If we don’t like how things are, can we just change them? It seems, individually and collectively, we’re habitual creatures and also look for ideas we can “lock in”. But life flows and changes: growing, shifting direction, adapting to conditions or opportunities. If life’s responsive but we aren’t, how does that work?
Because human society’s this growing, evolving thing (see Notes One). Ideas emerge, some drifting into policy or strongly taking hold of culture, and how we live changes. People adapt, taking advantage of all they’re entitled to, and the fabric of society is altered.
One thing leads to another and ideas make their way into our lives, shifting relationships and maybe affecting the values that are placed at the forefront of our social systems. That must be this evolving reality too: the balance of what we’re “saying” through attitudes and policies. Over time the original impetus for society must drift, small changes adding up to paint quite different pictures.
Times change too: the world we live in now’s significantly altered from a hundred years ago, even twenty years ago; the pace and weight of change seem to really be shifting fast. How can habitual creatures keep up? Should we just let go, go with the flow, see where we end up, trusting in the wisdom of change or the wisdom of those “in charge” of it? Is the only alternative to dig in our heels?
Change is fascinating to contemplate, because it happens even if we do nothing. We might do the same as we’ve ever done, but if the situation’s different that may no longer be the best action. We might like how things were and try to cling to them, but holding onto something doesn’t change the fact its time might’ve passed. Changes can be incremental or dramatic, and they can happen without us realising.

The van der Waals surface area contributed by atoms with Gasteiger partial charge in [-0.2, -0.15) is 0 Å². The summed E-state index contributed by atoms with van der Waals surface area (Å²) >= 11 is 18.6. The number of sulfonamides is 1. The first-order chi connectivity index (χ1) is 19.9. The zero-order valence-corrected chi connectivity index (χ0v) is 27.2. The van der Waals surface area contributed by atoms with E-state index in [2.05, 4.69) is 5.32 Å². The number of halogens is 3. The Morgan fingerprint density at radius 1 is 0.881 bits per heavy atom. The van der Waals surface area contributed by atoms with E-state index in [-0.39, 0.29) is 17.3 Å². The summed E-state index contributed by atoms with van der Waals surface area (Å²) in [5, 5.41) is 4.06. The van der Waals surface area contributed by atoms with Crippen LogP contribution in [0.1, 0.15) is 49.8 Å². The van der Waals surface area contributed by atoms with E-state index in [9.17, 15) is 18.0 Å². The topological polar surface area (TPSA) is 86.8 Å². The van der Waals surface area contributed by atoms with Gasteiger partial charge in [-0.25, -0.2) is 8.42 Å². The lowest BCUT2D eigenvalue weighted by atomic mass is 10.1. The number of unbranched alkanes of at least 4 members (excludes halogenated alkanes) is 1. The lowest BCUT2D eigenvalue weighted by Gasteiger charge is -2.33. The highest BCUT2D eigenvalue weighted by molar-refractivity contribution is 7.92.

Personally or socially, in every area of life time marches on and changes must catch up with us eventually. We might not have noticed; some might have happened while we were looking elsewhere; seemingly unrelated changes might suddenly converge into a pattern that holds greater significance; we might have trusted in certain things, not realising we shouldn’t.
In the face of all that, what can we do? We can’t go back. Most things cannot be undone, much as we might’ve learnt from them and now wish we could do differently. We might have been sorely mistaken, but we can only go forwards. We could beat ourselves up, hold ourselves hostage for not having seen things clearly or blame others for not telling us, but that would incapacitate us now.
As thinking beings, keeping track of all that’s going on and understanding what matters is a massive undertaking (Notes Two). Keeping pace with modern life without getting swept up or overwhelmed by it is an incredible challenge. Being responsive in our actions, admitting mistakes, trying to all get on the same page about where things stand? None of it’s easy; but it’s life.
Notes and References: